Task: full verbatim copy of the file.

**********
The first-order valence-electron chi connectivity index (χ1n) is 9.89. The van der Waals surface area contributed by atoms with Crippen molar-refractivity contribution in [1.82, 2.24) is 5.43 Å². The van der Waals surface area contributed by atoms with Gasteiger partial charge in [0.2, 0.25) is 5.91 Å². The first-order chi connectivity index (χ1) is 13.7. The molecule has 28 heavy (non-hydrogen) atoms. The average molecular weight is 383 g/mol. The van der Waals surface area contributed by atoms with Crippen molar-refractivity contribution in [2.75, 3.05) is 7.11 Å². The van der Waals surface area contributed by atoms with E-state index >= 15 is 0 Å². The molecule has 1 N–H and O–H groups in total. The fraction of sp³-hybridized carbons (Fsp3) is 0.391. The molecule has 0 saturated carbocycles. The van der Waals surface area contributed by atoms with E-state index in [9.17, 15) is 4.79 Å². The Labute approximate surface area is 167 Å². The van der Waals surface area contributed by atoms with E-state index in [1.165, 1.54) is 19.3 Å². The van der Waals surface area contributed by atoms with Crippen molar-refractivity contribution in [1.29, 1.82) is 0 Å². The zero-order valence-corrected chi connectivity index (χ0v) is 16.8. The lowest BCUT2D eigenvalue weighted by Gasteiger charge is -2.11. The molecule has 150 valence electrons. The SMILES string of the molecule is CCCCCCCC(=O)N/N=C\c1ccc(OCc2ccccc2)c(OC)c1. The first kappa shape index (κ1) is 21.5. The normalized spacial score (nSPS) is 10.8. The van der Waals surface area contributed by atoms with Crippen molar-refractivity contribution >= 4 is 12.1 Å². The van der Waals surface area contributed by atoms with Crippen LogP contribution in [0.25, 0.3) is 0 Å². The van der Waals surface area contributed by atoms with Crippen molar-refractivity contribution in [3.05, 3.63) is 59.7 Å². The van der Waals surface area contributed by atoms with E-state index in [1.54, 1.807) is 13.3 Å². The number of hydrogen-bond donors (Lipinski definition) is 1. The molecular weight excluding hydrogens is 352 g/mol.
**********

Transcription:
The first-order valence-electron chi connectivity index (χ1n) is 9.89. The van der Waals surface area contributed by atoms with Crippen molar-refractivity contribution in [1.82, 2.24) is 5.43 Å². The van der Waals surface area contributed by atoms with Gasteiger partial charge in [0.2, 0.25) is 5.91 Å². The first-order chi connectivity index (χ1) is 13.7. The molecule has 28 heavy (non-hydrogen) atoms. The average molecular weight is 383 g/mol. The van der Waals surface area contributed by atoms with Crippen molar-refractivity contribution in [2.75, 3.05) is 7.11 Å². The van der Waals surface area contributed by atoms with E-state index >= 15 is 0 Å². The molecule has 1 N–H and O–H groups in total. The fraction of sp³-hybridized carbons (Fsp3) is 0.391. The molecule has 0 saturated carbocycles. The van der Waals surface area contributed by atoms with E-state index in [9.17, 15) is 4.79 Å². The Labute approximate surface area is 167 Å². The van der Waals surface area contributed by atoms with E-state index in [1.165, 1.54) is 19.3 Å². The van der Waals surface area contributed by atoms with Crippen molar-refractivity contribution in [1.29, 1.82) is 0 Å². The zero-order valence-corrected chi connectivity index (χ0v) is 16.8. The lowest BCUT2D eigenvalue weighted by Gasteiger charge is -2.11. The molecule has 150 valence electrons. The SMILES string of the molecule is CCCCCCCC(=O)N/N=C\c1ccc(OCc2ccccc2)c(OC)c1. The first kappa shape index (κ1) is 21.5. The normalized spacial score (nSPS) is 10.8. The van der Waals surface area contributed by atoms with Crippen molar-refractivity contribution >= 4 is 12.1 Å². The van der Waals surface area contributed by atoms with Crippen LogP contribution in [0.25, 0.3) is 0 Å². The van der Waals surface area contributed by atoms with Crippen molar-refractivity contribution in [3.05, 3.63) is 59.7 Å². The van der Waals surface area contributed by atoms with E-state index in [1.54, 1.807) is 13.3 Å². The number of hydrogen-bond donors (Lipinski definition) is 1. The molecular weight excluding hydrogens is 352 g/mol.